Eventually, covered businesses will be required to recognize universal opt-out mechanisms, though that portion of the statute does not take effect until January 1, 2026.

How is the law enforced?

The State Attorney General has exclusive authority to enforce the statute and it does not allow for a private right of action to enforce.

If you have questions about Oregon’s privacy law or related issues please reach out to a member of our Privacy, Data, and Cybersecurity practice group to discuss.

On June 7, 2023, Connecticut’s Governor signed Senate Bill (SB) 1103, which enacted regulations regarding artificial intelligence, automated decision-making, and personal data privacy. The law sets several requirements for state agencies’ development and use of automated systems for critical decisions, including the designation of an artificial intelligence officer under the Office of Policy and Management, who would be tasked with developing and adopting automated systems procedures for state agencies’ use.

Under the bill state contracting agencies will be prohibited from entering into a contract on or after July 1, 2023, unless the contract contains a provision requiring the business to comply with all applicable provisions of the state’s consumer data privacy law.

The bill expands exemptions from the consumer data privacy law to include any air carrier that is regulated under the Federal Aviation Act (FAA) and the Airline Deregulation Act.

Most of the bill’s provisions took effect on July 1, 2023.

If you have questions about the changes in Connecticut law or related issues please reach out to a member of our Privacy, Data, and Cybersecurity practice group to discuss.

On June 26, 2023, the Governor of Connecticut signed Senate Bill (SB) 3 which set forth new requirements related to consumer health data and protections for minors online.

As Connecticut’s comprehensive consumer privacy law took effect on July 1, 2023, the state has expanded privacy requirements under SB 3. Similar to Washington and Nevada, Connecticut sets standards for accessing and sharing consumer health data by private entities. The health data portions of the legislation took effect July 1, 2023.

Health Data Defined

Under the new legislation, consumer health data is defined as personal data that a controller uses to identify a consumer’s physical or mental health condition or diagnosis and includes but is not limited to gender-affirming health data and reproductive or sexual health data.

Certain types of information are excluded from coverage including protected health information under the Health Insurance Portability and Accountability Act (HIPAA).

Protections for Health Data

Covered entities are prohibited from collecting or sharing health data without a consumer’s consent. And health data may not be sold without a consumer completing a specified consent form.

The law also prohibits anyone from implementing a geofence to identify, track, collect data from, or send notifications or messages to a consumer that enters the virtual perimeter around a healthcare provider or facility.

Protections for Minors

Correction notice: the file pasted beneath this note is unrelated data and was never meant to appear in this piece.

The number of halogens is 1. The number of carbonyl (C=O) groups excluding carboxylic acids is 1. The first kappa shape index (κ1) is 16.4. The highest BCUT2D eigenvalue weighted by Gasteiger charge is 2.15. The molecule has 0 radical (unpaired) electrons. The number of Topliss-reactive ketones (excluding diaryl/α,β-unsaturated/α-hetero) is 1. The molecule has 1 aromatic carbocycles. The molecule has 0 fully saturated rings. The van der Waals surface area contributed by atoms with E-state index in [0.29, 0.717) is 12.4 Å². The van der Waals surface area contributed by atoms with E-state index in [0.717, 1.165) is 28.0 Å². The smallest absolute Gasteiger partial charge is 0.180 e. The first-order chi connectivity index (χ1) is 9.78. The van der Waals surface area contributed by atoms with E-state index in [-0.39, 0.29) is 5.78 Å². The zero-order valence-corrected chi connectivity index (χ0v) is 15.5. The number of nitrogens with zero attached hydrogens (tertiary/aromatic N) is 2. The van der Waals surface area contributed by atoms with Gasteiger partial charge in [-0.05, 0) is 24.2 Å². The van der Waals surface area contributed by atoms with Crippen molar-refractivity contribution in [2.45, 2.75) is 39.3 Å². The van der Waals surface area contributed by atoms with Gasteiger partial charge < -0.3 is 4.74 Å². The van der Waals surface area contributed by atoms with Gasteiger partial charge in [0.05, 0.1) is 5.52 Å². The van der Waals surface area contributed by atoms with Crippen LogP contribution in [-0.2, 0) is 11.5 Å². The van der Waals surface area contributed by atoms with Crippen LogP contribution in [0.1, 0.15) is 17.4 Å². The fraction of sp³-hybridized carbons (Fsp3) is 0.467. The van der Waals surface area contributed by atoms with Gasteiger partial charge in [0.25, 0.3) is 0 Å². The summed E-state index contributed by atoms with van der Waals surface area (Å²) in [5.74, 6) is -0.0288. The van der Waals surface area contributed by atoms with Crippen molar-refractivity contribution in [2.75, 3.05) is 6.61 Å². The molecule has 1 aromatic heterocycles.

Under the legislation, certain social media platforms are prohibited from establishing accounts for a minor under the age of 16 without a parent’s or guardian’s consent.

Moreover, covered platforms must delete a minor’s social media account and cease processing personal data within 10 days of receiving a request.

Some of the protections pertaining to minors do not take effect until October 1, 2024.


Under the legislation, any violation of either the consumer health data or online service provisions are enforced solely by the state attorney general. There is no private right of action created.

If you have questions about the changes to Connecticut’s Privacy Law or related issues, please reach out to a member of our Privacy, Data, and Cybersecurity practice group.

On June 7, 2023, Montana’s Governor signed Senate Bill (SB) 351 which revises the state’s privacy law pertaining to genetic information.

This legislation takes effect on October 1, 2023.

Covered Entity

Businesses covered by the legislation are any partnership, corporation, association, or public or private organization that:

  • Offers consumer genetic testing products or services directly to a consumer; or
  • Collects, uses, or analyzes genetic data

Consumer Defined

Under the legislation, consumers are defined as an individual who is a resident of the state of Montana.

Covered Entity Obligations

Under the legislation, covered entities have the following obligations:

  • Provide clear and complete information regarding the business’s policies and procedures for the collection, use, or disclosure of genetic data.
  • Obtain a consumer’s initial express consent for the collection, use, or disclosure of the consumer’s genetic data.
  • Obtain a consumer’s separate express consent for, amount others, the transfer or disclosure of the consumer’s genetic data to any person other than the company’s vendors and service providers.
  • Develop, implement, and maintain a comprehensive security program to protect a consumer’s genetic data against unauthorized access, use, or disclosure.

The law does not apply to the following:

  • Protected health information that is collected by a covered entity or business associate as defined under federal privacy requirements if separate informed consent is related to the collection, use, and dissemination is obtained from the consumer.
  • An entity when engaged in collecting, using, or analyzing genetic data or biological samples in the context of research pursuant to certain federal definitions.


The legislation is solely enforced by the state attorney general, who can initiate a civil enforcement action.

If you have questions about Montana’s new genetic data law or related issues, please reach out to a member of our Privacy, Data, and Cybersecurity practice group.